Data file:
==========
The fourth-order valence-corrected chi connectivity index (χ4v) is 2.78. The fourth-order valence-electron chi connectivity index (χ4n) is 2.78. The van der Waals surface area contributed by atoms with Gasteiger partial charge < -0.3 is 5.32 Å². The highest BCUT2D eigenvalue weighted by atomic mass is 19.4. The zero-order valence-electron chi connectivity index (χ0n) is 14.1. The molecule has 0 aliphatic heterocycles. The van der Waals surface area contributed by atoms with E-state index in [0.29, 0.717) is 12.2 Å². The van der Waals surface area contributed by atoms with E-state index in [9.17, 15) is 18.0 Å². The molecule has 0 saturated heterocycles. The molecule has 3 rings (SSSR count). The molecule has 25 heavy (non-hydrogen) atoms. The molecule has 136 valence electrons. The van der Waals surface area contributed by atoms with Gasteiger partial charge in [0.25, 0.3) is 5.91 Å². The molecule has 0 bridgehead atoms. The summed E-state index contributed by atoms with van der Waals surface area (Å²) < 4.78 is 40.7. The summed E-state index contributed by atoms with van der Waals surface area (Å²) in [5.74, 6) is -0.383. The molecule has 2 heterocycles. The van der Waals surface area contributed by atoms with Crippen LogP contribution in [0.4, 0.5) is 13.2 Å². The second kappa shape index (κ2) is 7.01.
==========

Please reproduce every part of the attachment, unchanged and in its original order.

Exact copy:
The fourth-order valence-corrected chi connectivity index (χ4v) is 2.78. The fourth-order valence-electron chi connectivity index (χ4n) is 2.78. The van der Waals surface area contributed by atoms with Gasteiger partial charge < -0.3 is 5.32 Å². The highest BCUT2D eigenvalue weighted by atomic mass is 19.4. The zero-order valence-electron chi connectivity index (χ0n) is 14.1. The molecule has 0 aliphatic heterocycles. The van der Waals surface area contributed by atoms with E-state index in [0.29, 0.717) is 12.2 Å². The van der Waals surface area contributed by atoms with E-state index in [9.17, 15) is 18.0 Å². The molecule has 0 saturated heterocycles. The molecule has 3 rings (SSSR count). The molecule has 25 heavy (non-hydrogen) atoms. The molecule has 136 valence electrons. The van der Waals surface area contributed by atoms with Gasteiger partial charge in [0.25, 0.3) is 5.91 Å². The molecule has 0 bridgehead atoms. The summed E-state index contributed by atoms with van der Waals surface area (Å²) < 4.78 is 40.7. The summed E-state index contributed by atoms with van der Waals surface area (Å²) in [5.74, 6) is -0.383. The molecule has 2 heterocycles. The van der Waals surface area contributed by atoms with Crippen LogP contribution in [0.4, 0.5) is 13.2 Å². The second kappa shape index (κ2) is 7.01.